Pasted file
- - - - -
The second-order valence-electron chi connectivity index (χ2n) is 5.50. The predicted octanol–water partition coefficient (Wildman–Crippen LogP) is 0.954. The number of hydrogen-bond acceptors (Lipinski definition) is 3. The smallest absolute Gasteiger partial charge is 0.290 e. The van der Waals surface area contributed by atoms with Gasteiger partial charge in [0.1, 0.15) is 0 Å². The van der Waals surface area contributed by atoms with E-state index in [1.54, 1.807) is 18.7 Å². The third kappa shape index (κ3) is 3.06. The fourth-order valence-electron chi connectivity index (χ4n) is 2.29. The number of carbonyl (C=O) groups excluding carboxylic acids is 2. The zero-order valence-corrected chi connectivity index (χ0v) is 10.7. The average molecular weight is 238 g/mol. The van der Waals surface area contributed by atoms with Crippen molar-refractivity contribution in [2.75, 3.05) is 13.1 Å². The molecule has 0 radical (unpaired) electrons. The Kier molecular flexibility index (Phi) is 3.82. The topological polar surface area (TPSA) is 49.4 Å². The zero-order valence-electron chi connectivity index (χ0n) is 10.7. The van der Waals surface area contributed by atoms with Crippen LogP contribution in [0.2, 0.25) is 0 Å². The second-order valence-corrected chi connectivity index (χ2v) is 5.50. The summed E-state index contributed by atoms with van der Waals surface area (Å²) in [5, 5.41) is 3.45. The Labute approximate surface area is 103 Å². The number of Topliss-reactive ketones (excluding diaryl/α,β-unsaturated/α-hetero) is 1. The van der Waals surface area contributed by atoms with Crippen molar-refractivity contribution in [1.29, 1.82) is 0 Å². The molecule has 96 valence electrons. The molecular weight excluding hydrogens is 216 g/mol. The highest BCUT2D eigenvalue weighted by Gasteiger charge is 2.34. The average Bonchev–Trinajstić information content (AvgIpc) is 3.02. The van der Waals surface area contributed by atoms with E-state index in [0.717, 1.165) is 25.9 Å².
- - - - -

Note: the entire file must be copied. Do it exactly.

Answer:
The second-order valence-electron chi connectivity index (χ2n) is 5.50. The predicted octanol–water partition coefficient (Wildman–Crippen LogP) is 0.954. The number of hydrogen-bond acceptors (Lipinski definition) is 3. The smallest absolute Gasteiger partial charge is 0.290 e. The van der Waals surface area contributed by atoms with Gasteiger partial charge in [0.1, 0.15) is 0 Å². The van der Waals surface area contributed by atoms with E-state index in [1.54, 1.807) is 18.7 Å². The third kappa shape index (κ3) is 3.06. The fourth-order valence-electron chi connectivity index (χ4n) is 2.29. The number of carbonyl (C=O) groups excluding carboxylic acids is 2. The zero-order valence-corrected chi connectivity index (χ0v) is 10.7. The average molecular weight is 238 g/mol. The van der Waals surface area contributed by atoms with Crippen molar-refractivity contribution in [2.75, 3.05) is 13.1 Å². The molecule has 0 radical (unpaired) electrons. The Kier molecular flexibility index (Phi) is 3.82. The topological polar surface area (TPSA) is 49.4 Å². The zero-order valence-electron chi connectivity index (χ0n) is 10.7. The van der Waals surface area contributed by atoms with Crippen LogP contribution in [0.2, 0.25) is 0 Å². The second-order valence-corrected chi connectivity index (χ2v) is 5.50. The summed E-state index contributed by atoms with van der Waals surface area (Å²) in [5, 5.41) is 3.45. The Labute approximate surface area is 103 Å². The number of Topliss-reactive ketones (excluding diaryl/α,β-unsaturated/α-hetero) is 1. The van der Waals surface area contributed by atoms with Crippen molar-refractivity contribution in [1.29, 1.82) is 0 Å². The molecule has 96 valence electrons. The molecular weight excluding hydrogens is 216 g/mol. The highest BCUT2D eigenvalue weighted by Gasteiger charge is 2.34. The average Bonchev–Trinajstić information content (AvgIpc) is 3.02. The van der Waals surface area contributed by atoms with E-state index in [0.717, 1.165) is 25.9 Å².